The Washington PostDemocracy Dies in Darkness

Lively depiction of abolition dissects its competing philosophies and strategies

William Lloyd Garrison was best known for his antislavery newspaper the Liberator, which he founded in 1831. (Encyclopaedia Britannica)

A feminist activist and labor lawyer, Linda Hirshman has tried cases before the Supreme Court; she has served as a distinguished professor of philosophy and women’s studies; she has written best-selling works about contemporary movements for progressive social change: “the 50-year epic battle against sexual abuse and harassment”; “the triumphant gay revolution”; “a manifesto for women of the world” — to quote the celebratory subtitles of three of her books. With “The Color of Abolition: How a Printer, a Prophet, and a Contessa Moved a Nation,” Hirshman turns her attention to a 19th-century social movement that she deems “a crucial landmark of moral progress”: the campaign to abolish slavery. Inspired by her one-time teacher, the great historian David Brion Davis, to regard it as “an astonishing historical achievement,” she seeks new meaning and inspiration for our own time from a moment when individuals not only came together to do the right thing but also ultimately succeeded in bringing about slavery’s demise.

Originally, Hirshman intended to title her book “Black and White: How William Lloyd Garrison and Frederick Douglass Defeated the Slave Empire.” This would be a triumphal story that combined an examination of the “mechanics of activism” — the how — with narrative emphasis on the who, the two extraordinary men who could draw the general reader into the broader and often complex history of abolitionism. At a time when we “in the here and now” are considering the potential and challenges of interracial activism, the past might provide a new perspective. During her research, however, the “history gods” surprised her with a third character to add to her tale, Maria Weston Chapman, antislavery organizer and editor, who Hirshman believes to have been heretofore “substantially overlooked.” Her book evolved into a depiction of the ties among “a threesome,” and the “creation, duration, and impact of their alliance to abolish slavery.”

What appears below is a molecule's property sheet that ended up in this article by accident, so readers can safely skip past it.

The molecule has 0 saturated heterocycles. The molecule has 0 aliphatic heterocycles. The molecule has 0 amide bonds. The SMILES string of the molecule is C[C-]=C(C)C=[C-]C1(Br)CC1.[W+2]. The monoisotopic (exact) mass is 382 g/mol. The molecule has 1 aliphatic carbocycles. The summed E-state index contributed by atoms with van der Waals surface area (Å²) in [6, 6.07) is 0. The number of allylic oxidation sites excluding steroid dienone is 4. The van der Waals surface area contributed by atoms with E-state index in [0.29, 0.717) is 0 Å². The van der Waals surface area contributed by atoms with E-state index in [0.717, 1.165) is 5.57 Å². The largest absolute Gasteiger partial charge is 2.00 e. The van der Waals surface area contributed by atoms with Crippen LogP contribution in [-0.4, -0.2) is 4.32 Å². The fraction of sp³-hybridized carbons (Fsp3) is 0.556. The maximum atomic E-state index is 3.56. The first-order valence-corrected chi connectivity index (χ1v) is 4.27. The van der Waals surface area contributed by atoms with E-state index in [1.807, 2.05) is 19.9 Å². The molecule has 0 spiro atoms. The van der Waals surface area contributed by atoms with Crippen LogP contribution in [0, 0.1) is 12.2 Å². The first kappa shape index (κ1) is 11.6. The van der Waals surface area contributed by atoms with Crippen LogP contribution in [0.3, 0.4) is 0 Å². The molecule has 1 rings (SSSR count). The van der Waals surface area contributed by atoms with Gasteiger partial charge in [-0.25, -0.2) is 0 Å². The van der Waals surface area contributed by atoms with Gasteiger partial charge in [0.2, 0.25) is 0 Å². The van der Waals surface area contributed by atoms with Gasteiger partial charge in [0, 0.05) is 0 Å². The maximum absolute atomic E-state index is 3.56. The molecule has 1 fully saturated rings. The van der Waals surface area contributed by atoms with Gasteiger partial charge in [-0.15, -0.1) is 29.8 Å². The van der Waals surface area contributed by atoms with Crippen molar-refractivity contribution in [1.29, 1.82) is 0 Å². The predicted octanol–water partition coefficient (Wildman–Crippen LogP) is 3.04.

Initially regarding her discovery as “feminist research gold,” Hirshman was soon disillusioned by “shocking” letters in which Chapman revealed the “casual racism of the privileged class” as she sought to manage Frederick Douglass’s role within the Garrisonian wing of the abolition movement. Chapman’s imperiousness, her efforts to control Douglass — what he pointedly referred to as her “overseership” — and her willingness to regard Douglass as a tool rather than a full human being are vividly portrayed. But Hirshman casts these distressing realities as more than simply a challenge to Chapman’s bona fides as an inspirational agent of “moral progress.” Their effect, Hirshman argues, was to drive Douglass out of the Garrisonian wing of abolition, with its dedication to the exclusive power of moral suasion, into the arms of the New York antislavery activists led by Gerrit Smith, who saw political action as the path to freedom. Ironically, Chapman’s behavior results in Douglass’s embracing alliances and views that prove far more effective in the antislavery cause. Chapman’s offensive words and deeds work ultimately for Douglass’s — and abolition’s — own good.